By Carol Vogel
the new york times
It was a project so audacious that it took 100 curators four years to complete it. The goal: to tell the history of the world through 100 objects culled from the British Museum’s sprawling collections. The result of endless scholarly debates was unveiled, object by chronological object, on a BBC Radio 4 program in early 2010, narrated by Neil MacGregor, director of the museum. Millions of listeners tuned in to hear his colorful stories – so many listeners that the BBC, together with the British Museum, published a hit book of the series, “The History of the World in 100 Objects,” which is being published in the United States on Monday.
These objects, some humble, some glorious, embody intriguing tales of politics and power, social history and human behavior. The oldest – a 2 million-year-old chopping tool made from stone found in the Olduvai Gorge in Tanzania – was “the beginning of the toolbox,” MacGregor said. About a bird-shaped pestle found by the Aikora River in New Guinea around 6000-2000 B.C., he wrote, “The history of our most modern cereals and vegetables begins around 10,000 years ago,” adding, “It was a time of newly domesticated animals, powerful gods, dangerous weather, good sex and even better food.”
Discussing David Hockney’s 1966 etching of two men lying in bed side by side, MacGregor notes, “It raises perplexing questions about what societies find acceptable or unacceptable, about the limits of tolerance and individual freedom, and about shifting moral structures over thousands of years of human history.”
As the program progressed, the choice of the last object became a subject of popular debate – around dinner tables, on the radio, in blogs and newspapers – giving the final episode a cliffhanger feel.
“There was obviously a soap-opera aspect to the 100 objects,” MacGregor, 65, said in his British Museum office, a commodious space decorated with a careful selection of art that reflects his global taste, including a copy of an early Cycladic figure, a Jasper Johns print of the well-known Savarin Coffee can and a tapestrylike wall hanging fashioned from discarded soda cans by the African artist El Anatsui. MacGregor, an impish figure with a razor-sharp eye and an all-consuming passion for the institution he has run since 2002, explained that he and the curators felt that the ultimate object couldn’t be decided until the last minute. “It had to reflect something pretty important for the end of 2010. And we wanted to remind everybody that the museum is still collecting, and it’s our job to document societal changes now as well as in the past.”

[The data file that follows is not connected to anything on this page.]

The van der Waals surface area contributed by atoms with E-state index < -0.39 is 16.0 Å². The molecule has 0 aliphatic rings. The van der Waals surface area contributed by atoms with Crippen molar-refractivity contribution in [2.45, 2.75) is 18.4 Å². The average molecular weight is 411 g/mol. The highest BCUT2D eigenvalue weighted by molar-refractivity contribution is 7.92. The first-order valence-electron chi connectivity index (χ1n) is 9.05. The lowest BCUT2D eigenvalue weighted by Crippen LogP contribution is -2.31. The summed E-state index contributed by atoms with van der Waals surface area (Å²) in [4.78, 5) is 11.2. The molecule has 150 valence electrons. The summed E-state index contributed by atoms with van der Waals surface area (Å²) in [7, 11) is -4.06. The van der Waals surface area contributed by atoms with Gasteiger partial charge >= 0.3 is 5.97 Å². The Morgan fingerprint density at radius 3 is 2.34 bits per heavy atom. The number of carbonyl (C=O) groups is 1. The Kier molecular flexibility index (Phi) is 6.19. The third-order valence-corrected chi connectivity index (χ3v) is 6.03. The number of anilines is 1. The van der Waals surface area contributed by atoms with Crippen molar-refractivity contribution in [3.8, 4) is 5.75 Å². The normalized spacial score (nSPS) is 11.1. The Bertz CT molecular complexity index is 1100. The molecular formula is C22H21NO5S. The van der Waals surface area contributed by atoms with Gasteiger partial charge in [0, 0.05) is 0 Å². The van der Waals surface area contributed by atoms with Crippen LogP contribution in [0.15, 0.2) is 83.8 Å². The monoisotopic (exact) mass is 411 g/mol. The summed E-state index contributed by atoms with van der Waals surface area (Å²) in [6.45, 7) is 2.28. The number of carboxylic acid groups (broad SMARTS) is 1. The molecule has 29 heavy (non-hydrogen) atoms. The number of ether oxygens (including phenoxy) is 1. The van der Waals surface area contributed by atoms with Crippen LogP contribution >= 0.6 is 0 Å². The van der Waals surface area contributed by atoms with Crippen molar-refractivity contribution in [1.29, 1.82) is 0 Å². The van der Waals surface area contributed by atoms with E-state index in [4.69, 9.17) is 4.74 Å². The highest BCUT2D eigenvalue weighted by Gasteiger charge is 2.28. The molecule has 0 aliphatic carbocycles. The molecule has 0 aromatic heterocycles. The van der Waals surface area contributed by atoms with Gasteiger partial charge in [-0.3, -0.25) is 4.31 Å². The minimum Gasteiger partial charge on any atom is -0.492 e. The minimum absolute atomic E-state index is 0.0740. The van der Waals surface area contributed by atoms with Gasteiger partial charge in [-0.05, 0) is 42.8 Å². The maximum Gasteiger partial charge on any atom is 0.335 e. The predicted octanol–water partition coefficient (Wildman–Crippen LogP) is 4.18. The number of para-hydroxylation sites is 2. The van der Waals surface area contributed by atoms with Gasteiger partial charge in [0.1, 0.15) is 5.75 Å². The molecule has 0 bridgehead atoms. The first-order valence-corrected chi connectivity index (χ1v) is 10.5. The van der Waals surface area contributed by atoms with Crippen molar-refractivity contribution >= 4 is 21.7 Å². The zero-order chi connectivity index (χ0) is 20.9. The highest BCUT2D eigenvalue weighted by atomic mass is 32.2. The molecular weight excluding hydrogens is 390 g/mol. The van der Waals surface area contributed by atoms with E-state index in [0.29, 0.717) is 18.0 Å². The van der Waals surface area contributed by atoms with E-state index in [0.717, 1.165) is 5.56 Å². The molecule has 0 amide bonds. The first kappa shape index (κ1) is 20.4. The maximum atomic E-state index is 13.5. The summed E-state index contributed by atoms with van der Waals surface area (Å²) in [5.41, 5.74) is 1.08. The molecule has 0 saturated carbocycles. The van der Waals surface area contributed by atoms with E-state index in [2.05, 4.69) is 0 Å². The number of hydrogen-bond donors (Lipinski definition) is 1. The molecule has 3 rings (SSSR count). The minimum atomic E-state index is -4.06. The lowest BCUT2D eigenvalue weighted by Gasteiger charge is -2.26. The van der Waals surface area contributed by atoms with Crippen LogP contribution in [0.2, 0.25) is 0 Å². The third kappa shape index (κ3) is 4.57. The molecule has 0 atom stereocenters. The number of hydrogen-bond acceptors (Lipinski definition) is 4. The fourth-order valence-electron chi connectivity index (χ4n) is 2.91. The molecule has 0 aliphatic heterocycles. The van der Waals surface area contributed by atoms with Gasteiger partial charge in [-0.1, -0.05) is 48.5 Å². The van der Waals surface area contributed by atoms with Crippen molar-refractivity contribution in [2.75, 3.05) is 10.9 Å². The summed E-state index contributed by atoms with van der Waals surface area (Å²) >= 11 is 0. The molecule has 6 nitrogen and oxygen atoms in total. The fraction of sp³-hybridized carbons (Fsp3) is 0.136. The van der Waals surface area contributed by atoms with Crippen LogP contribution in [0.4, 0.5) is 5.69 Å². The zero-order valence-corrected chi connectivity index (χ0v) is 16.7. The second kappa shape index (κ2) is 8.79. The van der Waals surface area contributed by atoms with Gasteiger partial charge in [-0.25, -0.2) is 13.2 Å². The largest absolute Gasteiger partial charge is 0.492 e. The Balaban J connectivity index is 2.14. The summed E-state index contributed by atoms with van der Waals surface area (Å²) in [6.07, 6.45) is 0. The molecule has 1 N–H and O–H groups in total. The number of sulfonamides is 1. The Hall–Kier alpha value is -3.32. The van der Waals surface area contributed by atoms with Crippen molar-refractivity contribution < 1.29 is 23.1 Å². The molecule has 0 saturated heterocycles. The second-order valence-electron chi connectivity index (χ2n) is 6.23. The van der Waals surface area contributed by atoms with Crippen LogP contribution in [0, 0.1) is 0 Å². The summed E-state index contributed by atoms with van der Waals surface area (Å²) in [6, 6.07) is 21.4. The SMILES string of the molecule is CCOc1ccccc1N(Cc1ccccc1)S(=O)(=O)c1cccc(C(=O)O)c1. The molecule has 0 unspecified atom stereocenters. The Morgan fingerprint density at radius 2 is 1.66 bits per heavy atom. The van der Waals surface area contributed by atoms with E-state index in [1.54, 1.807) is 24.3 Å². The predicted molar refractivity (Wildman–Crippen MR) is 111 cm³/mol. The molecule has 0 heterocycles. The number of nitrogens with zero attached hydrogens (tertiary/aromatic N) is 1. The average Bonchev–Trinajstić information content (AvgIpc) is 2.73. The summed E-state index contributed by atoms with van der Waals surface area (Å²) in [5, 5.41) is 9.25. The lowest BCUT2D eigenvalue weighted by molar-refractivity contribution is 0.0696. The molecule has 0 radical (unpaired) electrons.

Some bloggers suggested an iPad or a Botox needle. But the final object was a plastic, solar-powered light about the size of a coffee mug that came with a charger and cost $45. It can illuminate an entire room, enough to change the lives of a family with no electricity. “It is a transformative object, one that sets people free,” MacGregor said. “Once they have access to solar power, they have access to the Internet, then they have access to the world of knowledge.”
The idea for the 100 objects project was hatched after MacGregor had narrated some radio programs for the BBC about specific items in the museum’s collections, and they had received a surprisingly enthusiastic response.
“Nobody can now remember at what point it turned into this absurdly ambitious idea of 100 objects and trying to embrace the whole world,” he said. In the beginning, he said, the underlying mission was to find a way for visitors to make sense of the museum’s vast holdings by taking a single object and putting it into a larger context, one that told a story that everybody could relate to. “It became this fascinating balance between the chronological and the geographical and the thematic,” he said.
Soon after the radio program began – five spots a week, each about 15 minutes – MacGregor’s matter-of-fact Scottish accent became as recognizable as Philippe de Montebello’s plumy French baritone did to visitors who listened to his recorded audio guides at the Metropolitan Museum of Art before his retirement in 2008.
While the project might have been seen as an extremely slick promotion for a museum, it has become a lot more. “It’s ‘Gulliver’s Travels,”’ MacGregor said. “The museum is meant to be like Gulliver.” Week by week objects were grouped under intriguing chapters: “Empire Builders,” “Inside the Palace: Secrets at Court,” “After the Ice Age: Food and Sex.”
Often the tiniest things – easily overlooked in a place as gigantic as the British Museum, a building with a Greek Revival facade that houses some eight million objects – make the loudest statements. Take, for example, an Edwardian penny defaced with the words “vote for women,” or a 2-inch-square ivory label once attached to a pair of sandals belonging to King Den, one of the earliest Egyptian pharaohs.
“The nearest modern equivalent I can think of to this label is the ID card that people working in an office now have to wear round their necks to get past the security check,” MacGregor wrote. Museum officials say there have been 24 million downloads of segments from the BBC’s website. And the book was a best-seller.
That kind of success might inspire other museums to invent variations on the “100 Objects” theme, but none can match the breadth of collections at the British Museum. And those holdings don’t include paintings, unlike other institutions with comprehensive collections like the Metropolitan Museum of Art or the Louvre.
“In all other museums European pictures overrule the rest of the collection,” MacGregor said. “It means that we are the only one of these encyclopedic museums where Europe is not dominant in the narrative. That’s a huge advantage if you’re trying to make sense of the world today.”
By Carol Vogel